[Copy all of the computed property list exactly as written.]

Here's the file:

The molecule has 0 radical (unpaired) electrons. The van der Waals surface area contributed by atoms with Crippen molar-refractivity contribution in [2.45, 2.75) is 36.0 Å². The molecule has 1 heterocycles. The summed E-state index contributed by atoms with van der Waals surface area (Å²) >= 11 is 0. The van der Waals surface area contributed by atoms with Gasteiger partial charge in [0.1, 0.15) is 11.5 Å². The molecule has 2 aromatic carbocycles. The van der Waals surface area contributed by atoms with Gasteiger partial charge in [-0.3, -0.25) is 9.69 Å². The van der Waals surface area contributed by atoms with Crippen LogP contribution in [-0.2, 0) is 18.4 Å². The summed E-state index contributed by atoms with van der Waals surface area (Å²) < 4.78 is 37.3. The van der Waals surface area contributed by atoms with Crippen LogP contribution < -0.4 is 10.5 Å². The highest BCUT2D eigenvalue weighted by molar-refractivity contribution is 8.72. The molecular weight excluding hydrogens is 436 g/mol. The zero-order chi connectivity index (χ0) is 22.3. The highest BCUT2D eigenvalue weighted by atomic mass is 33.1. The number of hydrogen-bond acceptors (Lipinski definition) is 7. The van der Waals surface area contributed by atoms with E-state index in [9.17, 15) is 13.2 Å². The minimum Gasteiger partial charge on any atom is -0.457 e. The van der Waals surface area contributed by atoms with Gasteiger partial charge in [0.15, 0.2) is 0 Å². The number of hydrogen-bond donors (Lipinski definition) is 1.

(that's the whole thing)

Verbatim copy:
The molecule has 0 radical (unpaired) electrons. The van der Waals surface area contributed by atoms with Crippen molar-refractivity contribution in [2.45, 2.75) is 36.0 Å². The molecule has 1 heterocycles. The summed E-state index contributed by atoms with van der Waals surface area (Å²) >= 11 is 0. The van der Waals surface area contributed by atoms with Gasteiger partial charge in [0.1, 0.15) is 11.5 Å². The molecule has 2 aromatic carbocycles. The van der Waals surface area contributed by atoms with Gasteiger partial charge in [-0.3, -0.25) is 9.69 Å². The van der Waals surface area contributed by atoms with Crippen LogP contribution in [-0.2, 0) is 18.4 Å². The summed E-state index contributed by atoms with van der Waals surface area (Å²) < 4.78 is 37.3. The van der Waals surface area contributed by atoms with Crippen LogP contribution < -0.4 is 10.5 Å². The highest BCUT2D eigenvalue weighted by molar-refractivity contribution is 8.72. The molecular weight excluding hydrogens is 436 g/mol. The zero-order chi connectivity index (χ0) is 22.3. The highest BCUT2D eigenvalue weighted by atomic mass is 33.1. The number of hydrogen-bond acceptors (Lipinski definition) is 7. The van der Waals surface area contributed by atoms with E-state index in [9.17, 15) is 13.2 Å². The minimum Gasteiger partial charge on any atom is -0.457 e. The van der Waals surface area contributed by atoms with Gasteiger partial charge in [0.15, 0.2) is 0 Å². The number of hydrogen-bond donors (Lipinski definition) is 1.